November 17, 2019

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  • Editorial: Egypt’s False Dichotomies

    BY RANIA AL MALKY Cairo – It’s been a week since the brutal dispersal of Cairo’s largest anti-coup protests in Rabaa and Nahda squares, a week of lies, hate, bloodshed and xenophobia. Having manufactured “enemies-of-the-state” out of tens of thousands of Egyptians opposed to a political setback that has catapulted the country back 60 years to the height of Nasser’s police state, Egypt’s de facto ruling military is on a path of no return. False dichotomies propagated by conspiratorial public and private media in perfect sync and that have tragically split every Egyptian family, are the bedrock of the violence…

    Op-ed: The Myth of Khaki Democracy

    Screen grab shows Defense Minister Abdel Fattah El Sisi who led the coup against ousted President Morsi on July 3.

    BY IAN BURUMA New York – Egypt and Thailand have little in common, except for one thing. In both countries, at different times, educated people who pride themselves on being democrats have ended up applauding military coups against elected governments. They had resisted oppressive military regimes for many years. But, in Thailand in 2006, as in Egypt last month, they were happy to see their political leaders ousted by force. This perversity is not without reason. The elected leaders in both countries, Thaksin Shinawatra in Thailand and Mohamed Morsi in Egypt, were good examples of illiberal democrats: they tended to…

    Op-ed: Coup vs. revolution: Which narrative to prevail?

    BY ABDELGHANY SAYED Cairo –Following 18 days of protests in around five governorates, Egyptians woke up on 11 February 2011 to see military tanks across the country; while rumors spread that Mubarak is about to step down. A few hours after midday, Egypt’s ex-spy chief, who was appointed as vice-president on 29 January 2011, Omar Suleiman, announced that Mubarak has stepped down and handed power over to the Supreme Council of Armed Forces (SCAF), while SCAF’s spokesperson announced that the military took over power. Mubarak was then put under house arrest by the military in an unknown place, (Sharm El-Sheikh according…

    Op-ed: A bitter reconciliation

    BY REHAM BARAKAT Cairo – As I write this article on a tepid Ramadan night in Cairo, I cannot help but feel that Ramadan this year does not emanate any sense of peace and tranquility. I say this as I follow news of clashes in Cairo between pro-Morsi supporters, police and exasperated members of the local community where it has been reported that last night 7 people were killed, over 200 injured and more than 400 arrested. I can already hear the voices of those who were against the June 30 protests that led to the removal of Morsi, yelling…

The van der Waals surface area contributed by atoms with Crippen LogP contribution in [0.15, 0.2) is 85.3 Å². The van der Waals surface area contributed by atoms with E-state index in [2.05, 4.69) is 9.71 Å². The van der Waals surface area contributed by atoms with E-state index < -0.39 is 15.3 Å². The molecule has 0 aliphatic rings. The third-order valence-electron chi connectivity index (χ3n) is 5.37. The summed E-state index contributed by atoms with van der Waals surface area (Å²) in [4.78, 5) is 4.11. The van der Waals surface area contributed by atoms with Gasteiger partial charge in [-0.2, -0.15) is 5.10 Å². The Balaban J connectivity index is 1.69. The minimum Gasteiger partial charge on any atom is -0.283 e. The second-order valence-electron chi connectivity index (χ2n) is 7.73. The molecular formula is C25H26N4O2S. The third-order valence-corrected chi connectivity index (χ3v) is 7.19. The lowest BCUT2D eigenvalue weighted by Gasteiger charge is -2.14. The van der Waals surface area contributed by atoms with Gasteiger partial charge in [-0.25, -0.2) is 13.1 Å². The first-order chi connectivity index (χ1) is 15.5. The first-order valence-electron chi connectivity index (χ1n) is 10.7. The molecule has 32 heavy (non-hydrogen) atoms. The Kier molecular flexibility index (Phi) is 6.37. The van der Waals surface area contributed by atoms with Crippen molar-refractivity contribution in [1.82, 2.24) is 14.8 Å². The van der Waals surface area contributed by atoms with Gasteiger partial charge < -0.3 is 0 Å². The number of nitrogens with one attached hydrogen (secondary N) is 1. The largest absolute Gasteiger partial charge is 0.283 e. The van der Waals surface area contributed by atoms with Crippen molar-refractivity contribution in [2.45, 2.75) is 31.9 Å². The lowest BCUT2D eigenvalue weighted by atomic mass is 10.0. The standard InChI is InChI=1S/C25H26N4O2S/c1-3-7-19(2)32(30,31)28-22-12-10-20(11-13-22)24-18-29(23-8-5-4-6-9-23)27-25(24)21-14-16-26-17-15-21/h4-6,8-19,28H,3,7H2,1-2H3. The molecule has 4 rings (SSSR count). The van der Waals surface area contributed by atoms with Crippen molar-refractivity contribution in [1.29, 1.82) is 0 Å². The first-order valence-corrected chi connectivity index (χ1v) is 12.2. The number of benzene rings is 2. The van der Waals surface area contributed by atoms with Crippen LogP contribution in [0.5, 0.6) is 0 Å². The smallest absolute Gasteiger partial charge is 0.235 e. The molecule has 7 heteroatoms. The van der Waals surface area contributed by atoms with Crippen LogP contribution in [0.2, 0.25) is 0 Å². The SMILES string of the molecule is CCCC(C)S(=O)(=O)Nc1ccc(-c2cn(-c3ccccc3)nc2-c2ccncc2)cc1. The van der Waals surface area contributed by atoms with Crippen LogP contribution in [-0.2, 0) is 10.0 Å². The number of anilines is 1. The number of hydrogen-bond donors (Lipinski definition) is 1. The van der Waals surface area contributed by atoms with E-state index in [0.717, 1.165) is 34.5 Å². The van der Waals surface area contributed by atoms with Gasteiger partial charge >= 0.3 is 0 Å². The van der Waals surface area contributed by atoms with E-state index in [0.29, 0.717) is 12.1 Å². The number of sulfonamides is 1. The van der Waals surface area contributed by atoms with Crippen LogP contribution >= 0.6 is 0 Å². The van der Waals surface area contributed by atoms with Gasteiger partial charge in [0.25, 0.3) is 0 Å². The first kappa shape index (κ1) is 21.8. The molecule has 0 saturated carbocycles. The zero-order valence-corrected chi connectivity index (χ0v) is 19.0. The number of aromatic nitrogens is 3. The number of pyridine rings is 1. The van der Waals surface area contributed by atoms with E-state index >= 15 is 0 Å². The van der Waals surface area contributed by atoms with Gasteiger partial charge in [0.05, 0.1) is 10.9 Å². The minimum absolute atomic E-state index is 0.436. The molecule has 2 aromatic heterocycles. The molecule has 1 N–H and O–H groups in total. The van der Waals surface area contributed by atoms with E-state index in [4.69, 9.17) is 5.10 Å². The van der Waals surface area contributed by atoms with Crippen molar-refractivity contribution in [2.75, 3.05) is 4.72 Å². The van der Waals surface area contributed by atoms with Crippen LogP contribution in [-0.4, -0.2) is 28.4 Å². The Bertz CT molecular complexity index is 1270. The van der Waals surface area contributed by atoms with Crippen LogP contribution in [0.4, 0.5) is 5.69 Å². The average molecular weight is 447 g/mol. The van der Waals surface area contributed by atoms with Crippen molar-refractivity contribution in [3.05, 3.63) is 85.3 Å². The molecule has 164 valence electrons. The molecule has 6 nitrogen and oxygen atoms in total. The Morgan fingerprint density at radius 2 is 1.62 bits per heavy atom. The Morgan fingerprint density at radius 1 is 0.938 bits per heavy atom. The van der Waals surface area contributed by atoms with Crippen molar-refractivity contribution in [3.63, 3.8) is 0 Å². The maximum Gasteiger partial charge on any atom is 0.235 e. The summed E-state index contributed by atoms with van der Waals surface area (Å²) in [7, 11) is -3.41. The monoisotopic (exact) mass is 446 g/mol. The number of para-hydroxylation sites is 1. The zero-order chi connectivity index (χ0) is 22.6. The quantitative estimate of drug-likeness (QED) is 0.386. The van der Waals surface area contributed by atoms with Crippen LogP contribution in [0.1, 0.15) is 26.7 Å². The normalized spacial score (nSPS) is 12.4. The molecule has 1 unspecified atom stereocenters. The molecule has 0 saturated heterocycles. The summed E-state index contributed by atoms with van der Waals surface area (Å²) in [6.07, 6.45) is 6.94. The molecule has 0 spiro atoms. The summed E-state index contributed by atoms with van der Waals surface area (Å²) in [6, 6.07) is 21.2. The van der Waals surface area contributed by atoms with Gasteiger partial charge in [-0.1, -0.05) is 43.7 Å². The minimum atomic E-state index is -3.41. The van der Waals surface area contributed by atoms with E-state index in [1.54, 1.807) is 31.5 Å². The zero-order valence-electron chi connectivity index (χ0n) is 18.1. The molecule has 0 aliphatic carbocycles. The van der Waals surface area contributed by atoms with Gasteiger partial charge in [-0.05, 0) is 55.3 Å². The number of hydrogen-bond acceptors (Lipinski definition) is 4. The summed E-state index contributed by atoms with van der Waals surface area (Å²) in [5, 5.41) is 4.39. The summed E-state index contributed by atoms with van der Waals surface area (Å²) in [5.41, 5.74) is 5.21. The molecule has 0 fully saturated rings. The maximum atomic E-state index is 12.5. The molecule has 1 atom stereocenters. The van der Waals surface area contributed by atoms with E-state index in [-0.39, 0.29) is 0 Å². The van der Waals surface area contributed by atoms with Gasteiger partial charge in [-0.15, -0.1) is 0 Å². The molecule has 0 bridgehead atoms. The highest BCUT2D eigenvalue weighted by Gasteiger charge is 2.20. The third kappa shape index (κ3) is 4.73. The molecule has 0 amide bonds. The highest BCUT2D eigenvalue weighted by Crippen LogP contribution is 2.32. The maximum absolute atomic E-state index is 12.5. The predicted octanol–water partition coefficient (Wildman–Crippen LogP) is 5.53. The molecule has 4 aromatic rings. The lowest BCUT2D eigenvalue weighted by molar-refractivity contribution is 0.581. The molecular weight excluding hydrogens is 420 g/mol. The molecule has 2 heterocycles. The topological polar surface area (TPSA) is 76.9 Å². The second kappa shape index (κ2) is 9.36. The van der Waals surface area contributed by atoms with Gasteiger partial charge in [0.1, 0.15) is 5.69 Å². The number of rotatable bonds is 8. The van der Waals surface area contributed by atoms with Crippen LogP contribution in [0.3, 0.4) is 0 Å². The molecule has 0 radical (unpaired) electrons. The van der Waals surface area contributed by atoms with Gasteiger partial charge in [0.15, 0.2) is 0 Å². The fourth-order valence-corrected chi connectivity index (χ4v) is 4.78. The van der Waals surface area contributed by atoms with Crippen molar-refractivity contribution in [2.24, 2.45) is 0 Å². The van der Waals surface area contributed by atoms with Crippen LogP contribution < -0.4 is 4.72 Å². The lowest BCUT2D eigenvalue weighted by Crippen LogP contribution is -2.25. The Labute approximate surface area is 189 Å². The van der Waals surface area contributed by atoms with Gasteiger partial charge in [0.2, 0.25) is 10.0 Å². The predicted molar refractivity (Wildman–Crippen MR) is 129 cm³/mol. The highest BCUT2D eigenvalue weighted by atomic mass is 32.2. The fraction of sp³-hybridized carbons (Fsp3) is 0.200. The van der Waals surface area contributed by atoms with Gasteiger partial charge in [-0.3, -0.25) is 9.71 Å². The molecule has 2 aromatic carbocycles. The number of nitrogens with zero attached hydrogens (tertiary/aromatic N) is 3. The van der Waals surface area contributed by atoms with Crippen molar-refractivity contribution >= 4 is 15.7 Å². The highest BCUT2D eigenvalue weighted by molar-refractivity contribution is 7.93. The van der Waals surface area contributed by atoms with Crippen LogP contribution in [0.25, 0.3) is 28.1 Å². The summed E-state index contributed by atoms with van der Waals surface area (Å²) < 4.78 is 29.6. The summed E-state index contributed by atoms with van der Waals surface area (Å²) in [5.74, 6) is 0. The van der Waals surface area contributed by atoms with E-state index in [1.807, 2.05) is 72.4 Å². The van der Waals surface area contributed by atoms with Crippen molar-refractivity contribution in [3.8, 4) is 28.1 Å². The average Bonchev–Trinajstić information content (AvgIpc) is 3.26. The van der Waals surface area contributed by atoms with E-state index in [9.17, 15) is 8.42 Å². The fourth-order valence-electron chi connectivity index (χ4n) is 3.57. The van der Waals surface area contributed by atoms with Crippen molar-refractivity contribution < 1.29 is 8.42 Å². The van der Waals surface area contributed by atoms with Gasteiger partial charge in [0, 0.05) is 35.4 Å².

Op-ed: Here’s to Egypt

    BY REHAM BARAKAT Cairo – “It’s a coup.” “No, it is not, it is a revolution of the people.” “Alright, let’s call it a soft coup.” “Not even, it is the work of Tamarod and the people and the army only stepped in to meet their demands.” This is an example of the revolving, dizzying dialogue that is now flooding traditional and social media and conversations in the street following the spectacular ousting of President Morsi from power in Egypt. After three days of unprecedented protests across the nation denouncing the legitimacy of now ex-President Morsi and demanding early presidential…

    Editorial: Paved with good intentions

      BY RANIA AL MALKY Cairo – As Egypt sprints along the road to hell, the military-installed interim President Adli Mansour, chief justice of the Supreme Constitutional Court, took the oath of office yesterday, praising the army’s intervention so that Egypt could “correct the path of its glorious revolution.”  Outside the venerable halls of officialdom, an utter scene of chaos, schizophrenia and repression. The swift popularly-backed military coup that removed Mohamed Morsi, Egypt’s first freely elected civilian president, on the first anniversary of his term, began an equally swift reconstruction of a murderous regime that the Egyptian masses rose up…

    In Pictures: Egyptians wait in anticipation for Army speech

    CAIRO – Anti-Morsi protesters in Tahrir Square and Ittihadiya Palace waited in anticipation for the decision of the supreme military council, as the 48-hour ultimatum it gave the president approached its final hour. A jubilant, celebratory mood pervaded both areas as leaks from unnamed military sources implied that President Morsi was practically besieged.  All photos by Hassan Ibrahim.

    Analysis: Showdown in Egypt

    BY OMAR ASHOUR London – With massive anti-government protests across Egypt on June 30 – a year to the day after Egyptians elected their first-ever civilian president – a diverse and decentralized movement has challenged President Mohammad Morsi’s hold on power as never before. Hundreds of thousands were mobilized to take to the streets, with many storming and burning down the Cairo headquarters of the ruling Muslim Brotherhood. At the end of the day, the president was given an ultimatum. The first “revolutionary” statement of Egypt’s new grassroots Tamarod (rebel) movement demanded that Morsi leave within two days or face a march on the…

    MB flaunts confrontation chip

    BY SARAH EL SIRGANY Cairo: Less than a day before a new president is named, the politically conservative Muslim Brotherhood finds itself at the forefront of a major battle. Having lost parliament and possibly the presidential seat, the group has been forced to defend its gains using tactics that go beyond its usual deal-making and incremental reform approach. In a turbulent week fraught with rumored doomsday scenarios the Brotherhood saw the Supreme Constitutional Court (SCC) and the Supreme Council of the Armed Forces (SCAF) dissolve a parliament led by its political arm, the Freedom and Justice Party. Its near win…

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